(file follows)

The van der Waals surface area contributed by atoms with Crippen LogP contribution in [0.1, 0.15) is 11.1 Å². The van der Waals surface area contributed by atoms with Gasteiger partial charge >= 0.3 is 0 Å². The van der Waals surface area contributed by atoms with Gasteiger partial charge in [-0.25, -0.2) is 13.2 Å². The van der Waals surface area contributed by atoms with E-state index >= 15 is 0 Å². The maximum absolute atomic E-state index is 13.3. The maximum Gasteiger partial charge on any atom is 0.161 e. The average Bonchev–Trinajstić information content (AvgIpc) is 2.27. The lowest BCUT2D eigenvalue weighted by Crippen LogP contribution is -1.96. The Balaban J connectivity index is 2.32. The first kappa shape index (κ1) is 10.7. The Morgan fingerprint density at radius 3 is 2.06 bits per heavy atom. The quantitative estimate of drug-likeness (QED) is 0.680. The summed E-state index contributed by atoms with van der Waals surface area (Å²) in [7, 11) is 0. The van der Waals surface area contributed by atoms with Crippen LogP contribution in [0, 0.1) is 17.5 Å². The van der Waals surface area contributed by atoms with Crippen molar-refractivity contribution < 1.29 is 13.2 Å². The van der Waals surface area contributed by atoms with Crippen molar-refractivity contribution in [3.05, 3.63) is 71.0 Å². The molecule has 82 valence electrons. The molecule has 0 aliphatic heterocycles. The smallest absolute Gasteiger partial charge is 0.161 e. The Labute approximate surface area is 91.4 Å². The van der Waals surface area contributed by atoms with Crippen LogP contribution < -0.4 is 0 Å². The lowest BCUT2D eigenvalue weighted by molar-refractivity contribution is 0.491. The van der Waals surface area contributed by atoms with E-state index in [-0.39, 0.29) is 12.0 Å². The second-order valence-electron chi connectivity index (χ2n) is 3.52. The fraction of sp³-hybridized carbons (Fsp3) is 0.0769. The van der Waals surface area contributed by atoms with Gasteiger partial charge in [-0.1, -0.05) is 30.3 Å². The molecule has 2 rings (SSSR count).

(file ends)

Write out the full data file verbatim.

The van der Waals surface area contributed by atoms with Crippen LogP contribution in [0.1, 0.15) is 11.1 Å². The van der Waals surface area contributed by atoms with Gasteiger partial charge >= 0.3 is 0 Å². The van der Waals surface area contributed by atoms with Gasteiger partial charge in [-0.25, -0.2) is 13.2 Å². The van der Waals surface area contributed by atoms with E-state index >= 15 is 0 Å². The maximum absolute atomic E-state index is 13.3. The maximum Gasteiger partial charge on any atom is 0.161 e. The average Bonchev–Trinajstić information content (AvgIpc) is 2.27. The lowest BCUT2D eigenvalue weighted by Crippen LogP contribution is -1.96. The Balaban J connectivity index is 2.32. The first kappa shape index (κ1) is 10.7. The Morgan fingerprint density at radius 3 is 2.06 bits per heavy atom. The quantitative estimate of drug-likeness (QED) is 0.680. The summed E-state index contributed by atoms with van der Waals surface area (Å²) in [7, 11) is 0. The van der Waals surface area contributed by atoms with Crippen LogP contribution in [0, 0.1) is 17.5 Å². The van der Waals surface area contributed by atoms with Crippen molar-refractivity contribution < 1.29 is 13.2 Å². The van der Waals surface area contributed by atoms with Crippen molar-refractivity contribution in [3.05, 3.63) is 71.0 Å². The molecule has 82 valence electrons. The molecule has 0 aliphatic heterocycles. The smallest absolute Gasteiger partial charge is 0.161 e. The Labute approximate surface area is 91.4 Å². The van der Waals surface area contributed by atoms with Crippen LogP contribution < -0.4 is 0 Å². The lowest BCUT2D eigenvalue weighted by molar-refractivity contribution is 0.491. The van der Waals surface area contributed by atoms with E-state index in [-0.39, 0.29) is 12.0 Å². The second-order valence-electron chi connectivity index (χ2n) is 3.52. The fraction of sp³-hybridized carbons (Fsp3) is 0.0769. The van der Waals surface area contributed by atoms with Gasteiger partial charge in [-0.1, -0.05) is 30.3 Å². The molecule has 2 rings (SSSR count).